Diffusion of H2-H2O through porous iron formed by the reduction of iron oxides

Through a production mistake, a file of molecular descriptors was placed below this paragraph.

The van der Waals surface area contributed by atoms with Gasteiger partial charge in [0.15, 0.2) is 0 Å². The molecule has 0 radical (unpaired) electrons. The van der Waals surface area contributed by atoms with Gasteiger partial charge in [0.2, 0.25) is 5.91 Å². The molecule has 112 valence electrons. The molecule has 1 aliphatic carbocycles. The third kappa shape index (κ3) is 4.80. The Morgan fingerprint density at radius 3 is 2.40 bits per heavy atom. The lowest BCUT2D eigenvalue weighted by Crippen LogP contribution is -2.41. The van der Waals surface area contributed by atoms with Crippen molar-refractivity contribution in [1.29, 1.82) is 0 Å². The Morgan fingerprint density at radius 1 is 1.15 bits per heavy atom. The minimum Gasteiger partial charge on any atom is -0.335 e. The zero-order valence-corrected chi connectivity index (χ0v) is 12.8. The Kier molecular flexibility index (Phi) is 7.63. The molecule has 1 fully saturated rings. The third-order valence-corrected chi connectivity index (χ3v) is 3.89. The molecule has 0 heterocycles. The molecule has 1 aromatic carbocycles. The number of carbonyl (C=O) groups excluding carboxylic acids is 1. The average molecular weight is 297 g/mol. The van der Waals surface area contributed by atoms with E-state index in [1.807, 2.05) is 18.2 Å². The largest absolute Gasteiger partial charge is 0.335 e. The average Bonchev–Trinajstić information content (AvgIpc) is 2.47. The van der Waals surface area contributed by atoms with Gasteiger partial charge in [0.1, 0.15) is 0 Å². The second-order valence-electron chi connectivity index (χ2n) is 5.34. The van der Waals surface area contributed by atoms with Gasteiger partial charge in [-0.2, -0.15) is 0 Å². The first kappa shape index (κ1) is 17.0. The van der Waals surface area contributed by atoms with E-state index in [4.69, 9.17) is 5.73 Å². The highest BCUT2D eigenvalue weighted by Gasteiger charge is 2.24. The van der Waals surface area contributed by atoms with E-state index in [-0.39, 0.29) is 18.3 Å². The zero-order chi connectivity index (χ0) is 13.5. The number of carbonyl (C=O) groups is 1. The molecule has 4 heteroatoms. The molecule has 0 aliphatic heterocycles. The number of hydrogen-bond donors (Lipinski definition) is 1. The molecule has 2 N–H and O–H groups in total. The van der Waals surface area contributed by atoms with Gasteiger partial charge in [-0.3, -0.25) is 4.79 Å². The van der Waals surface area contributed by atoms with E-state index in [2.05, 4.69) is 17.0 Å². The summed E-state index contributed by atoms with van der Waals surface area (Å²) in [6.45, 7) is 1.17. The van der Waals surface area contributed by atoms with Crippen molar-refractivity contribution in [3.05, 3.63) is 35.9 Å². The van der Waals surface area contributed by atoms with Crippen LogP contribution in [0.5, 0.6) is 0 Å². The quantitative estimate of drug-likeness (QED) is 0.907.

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Measurements were made of the rate of equimolar counterdiffusion of hydrogen and water vapor through porous iron formed by the reduction of dense hematite, magnetite, and commercial iron ore pellets with hydrogen. The experiments were conducted at temperatures between 400° and 1000°C and at pressures between 0.1 and 40 atm. It is demonstrated that the structure of the porous iron is primarily a function of reduction temperature and that the diffusion process at the higher reduction temperatures is normal. The effect of gaseous diffusion on the rate of reduction of dense hematite with hydrogen is discussed. It is shown that gaseous diffusion limits the rate at the higher temperatures and pressures.
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